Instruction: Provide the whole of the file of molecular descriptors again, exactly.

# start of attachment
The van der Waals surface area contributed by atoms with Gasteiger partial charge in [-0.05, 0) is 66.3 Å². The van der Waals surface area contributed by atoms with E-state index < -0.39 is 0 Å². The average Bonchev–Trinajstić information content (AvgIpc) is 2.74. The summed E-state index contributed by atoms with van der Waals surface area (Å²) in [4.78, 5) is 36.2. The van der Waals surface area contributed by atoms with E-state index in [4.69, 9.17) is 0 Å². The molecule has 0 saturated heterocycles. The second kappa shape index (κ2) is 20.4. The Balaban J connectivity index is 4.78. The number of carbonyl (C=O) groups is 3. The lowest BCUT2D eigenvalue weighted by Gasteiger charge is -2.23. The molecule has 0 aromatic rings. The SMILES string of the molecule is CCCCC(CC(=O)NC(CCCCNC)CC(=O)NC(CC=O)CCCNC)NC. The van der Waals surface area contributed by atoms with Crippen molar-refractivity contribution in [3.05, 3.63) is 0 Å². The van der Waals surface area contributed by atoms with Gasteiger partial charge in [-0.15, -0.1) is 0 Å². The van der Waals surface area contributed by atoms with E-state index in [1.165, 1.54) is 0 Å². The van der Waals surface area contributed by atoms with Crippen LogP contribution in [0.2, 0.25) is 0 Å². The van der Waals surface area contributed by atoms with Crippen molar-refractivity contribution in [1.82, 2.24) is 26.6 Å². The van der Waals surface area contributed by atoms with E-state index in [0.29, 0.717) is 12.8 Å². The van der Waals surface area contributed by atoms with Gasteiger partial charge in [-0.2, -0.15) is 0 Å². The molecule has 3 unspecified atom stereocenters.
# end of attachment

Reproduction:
The van der Waals surface area contributed by atoms with Gasteiger partial charge in [-0.05, 0) is 66.3 Å². The van der Waals surface area contributed by atoms with E-state index < -0.39 is 0 Å². The average Bonchev–Trinajstić information content (AvgIpc) is 2.74. The summed E-state index contributed by atoms with van der Waals surface area (Å²) in [4.78, 5) is 36.2. The van der Waals surface area contributed by atoms with E-state index in [4.69, 9.17) is 0 Å². The molecule has 0 saturated heterocycles. The second kappa shape index (κ2) is 20.4. The Balaban J connectivity index is 4.78. The number of carbonyl (C=O) groups is 3. The lowest BCUT2D eigenvalue weighted by Gasteiger charge is -2.23. The molecule has 0 aromatic rings. The SMILES string of the molecule is CCCCC(CC(=O)NC(CCCCNC)CC(=O)NC(CC=O)CCCNC)NC. The van der Waals surface area contributed by atoms with Crippen molar-refractivity contribution in [3.05, 3.63) is 0 Å². The van der Waals surface area contributed by atoms with Gasteiger partial charge in [-0.15, -0.1) is 0 Å². The van der Waals surface area contributed by atoms with E-state index in [1.165, 1.54) is 0 Å². The van der Waals surface area contributed by atoms with Crippen LogP contribution in [0.2, 0.25) is 0 Å². The van der Waals surface area contributed by atoms with Crippen molar-refractivity contribution in [1.82, 2.24) is 26.6 Å². The van der Waals surface area contributed by atoms with E-state index in [0.29, 0.717) is 12.8 Å². The van der Waals surface area contributed by atoms with Gasteiger partial charge in [-0.2, -0.15) is 0 Å². The molecule has 3 unspecified atom stereocenters.